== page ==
Manufacturers have big resource/overhead heavy businesses to take care of, and, to them, genuine goods replaced with counterfeit goods represent stolen business. Companies would look to recover these costs somehow. Some buyers would see this as a reason to be nervous about leaving authenticity testing entirely in the hands of manufacturers. It's not necessarily a big risk, but it's perceived to be *a* risk.

With this in mind, many distributors own significant test facilities and test in house. However, it is by no means guaranteed that even distribution house test results meet industry standards, as there is often no external control approving the testing process and outcomes. Instead, the inspections are generally measured by the distributors' own standards. Standards and checklists to determine component authenticity and confirm functionality defined by the electronics industry defined are not binding.

And again, while the majority of distributors are totally above board, buyers return to the question, 'who could potentially have a vested interest in ensuring the parts I buy get through the process and who will be relatively neutral?'

There's always the option of having parts tested exclusively at the buyer end. However, whether this takes the form of in house testing facilities or third party testing houses off site, this is likely to be expensive. Buyers will simply not have the economies of scale enjoyed by component manufacturers and distributors.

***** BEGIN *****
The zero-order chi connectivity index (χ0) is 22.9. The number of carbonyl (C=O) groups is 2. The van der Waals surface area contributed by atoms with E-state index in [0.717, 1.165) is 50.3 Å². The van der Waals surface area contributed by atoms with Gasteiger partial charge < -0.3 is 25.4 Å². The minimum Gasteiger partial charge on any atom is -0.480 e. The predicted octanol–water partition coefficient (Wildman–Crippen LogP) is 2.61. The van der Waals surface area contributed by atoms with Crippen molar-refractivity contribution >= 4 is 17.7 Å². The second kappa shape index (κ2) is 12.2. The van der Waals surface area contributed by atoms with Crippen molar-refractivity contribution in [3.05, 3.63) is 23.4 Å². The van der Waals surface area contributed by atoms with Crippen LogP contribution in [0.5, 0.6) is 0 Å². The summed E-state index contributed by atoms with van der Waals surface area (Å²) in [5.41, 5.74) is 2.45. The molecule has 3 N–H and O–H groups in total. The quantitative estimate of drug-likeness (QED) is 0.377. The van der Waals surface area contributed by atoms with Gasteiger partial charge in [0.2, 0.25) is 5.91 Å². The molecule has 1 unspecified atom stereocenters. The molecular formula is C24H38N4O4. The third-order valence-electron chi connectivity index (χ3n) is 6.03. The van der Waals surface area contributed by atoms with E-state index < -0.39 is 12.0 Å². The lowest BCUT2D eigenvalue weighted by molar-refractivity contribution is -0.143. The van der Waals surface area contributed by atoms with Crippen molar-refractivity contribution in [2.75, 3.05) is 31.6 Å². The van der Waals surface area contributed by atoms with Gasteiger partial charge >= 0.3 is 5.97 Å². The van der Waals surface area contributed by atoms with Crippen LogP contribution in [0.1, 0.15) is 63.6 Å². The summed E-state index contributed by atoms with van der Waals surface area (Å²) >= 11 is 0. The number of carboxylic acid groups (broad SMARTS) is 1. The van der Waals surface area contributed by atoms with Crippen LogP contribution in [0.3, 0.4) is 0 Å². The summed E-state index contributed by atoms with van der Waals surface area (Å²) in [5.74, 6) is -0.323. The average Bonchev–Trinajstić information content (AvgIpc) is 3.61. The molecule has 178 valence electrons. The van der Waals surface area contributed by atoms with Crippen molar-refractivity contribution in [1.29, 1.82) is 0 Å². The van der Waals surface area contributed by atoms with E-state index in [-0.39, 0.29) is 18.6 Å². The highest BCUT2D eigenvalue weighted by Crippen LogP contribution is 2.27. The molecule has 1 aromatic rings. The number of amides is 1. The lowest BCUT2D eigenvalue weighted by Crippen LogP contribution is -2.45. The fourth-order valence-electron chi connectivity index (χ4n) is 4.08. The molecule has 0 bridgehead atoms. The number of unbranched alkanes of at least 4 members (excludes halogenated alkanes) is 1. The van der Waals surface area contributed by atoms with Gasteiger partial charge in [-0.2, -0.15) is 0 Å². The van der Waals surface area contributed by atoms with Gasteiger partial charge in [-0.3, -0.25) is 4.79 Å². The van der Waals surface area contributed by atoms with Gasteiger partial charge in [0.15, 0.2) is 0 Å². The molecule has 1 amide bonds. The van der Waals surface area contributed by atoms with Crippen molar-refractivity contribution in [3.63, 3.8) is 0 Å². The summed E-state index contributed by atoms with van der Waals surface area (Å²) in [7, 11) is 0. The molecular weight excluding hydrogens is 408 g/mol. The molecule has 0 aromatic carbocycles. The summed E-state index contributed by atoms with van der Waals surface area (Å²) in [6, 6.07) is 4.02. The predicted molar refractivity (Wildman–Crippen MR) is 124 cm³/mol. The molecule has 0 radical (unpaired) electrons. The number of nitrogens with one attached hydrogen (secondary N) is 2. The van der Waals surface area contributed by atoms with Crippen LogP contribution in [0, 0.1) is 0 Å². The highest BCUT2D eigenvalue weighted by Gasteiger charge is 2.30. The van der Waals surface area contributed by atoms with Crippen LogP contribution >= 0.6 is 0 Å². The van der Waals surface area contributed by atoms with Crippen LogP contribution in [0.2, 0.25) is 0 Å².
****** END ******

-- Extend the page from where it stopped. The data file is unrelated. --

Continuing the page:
Clearly the best way to ensure vigorous, unbiased, assured testing for counterfeits is to employ the services of a dedicated third party test company, but have them located on site.

This provides a best of all worlds. Essentially, distributors can guarantee quality to their clients and pass on economies of scale, while at the same time assuring buyers of their limited influence over the testing process. Buyers also get commercially tried test expertise.

But inspections alone are not the only means of guaranteeing the authenticity of products. That's why more and more independent distributors are encouraging total process transparency, inviting buyers and quality engineers to visit their third party testing facilities. Independent distributors know of the buyer's scepticism, wanting to make sure that their sourcing and testing processes are as transparent and accessible for inspections for every customer as possible. Look for a company that will willingly divorce itself from total, oblique control of the testing process and is prepared to offer cast iron guarantees to back up the quality of the components it sells.

Counterfeiting is not something that is ever likely to go away forever, but an intelligent electronics company can mitigate against it by understanding something of the processes involved and the relative advantages of each approach.

Read more on counterfeit electronics.

Andy Groom, managing director, America II Europe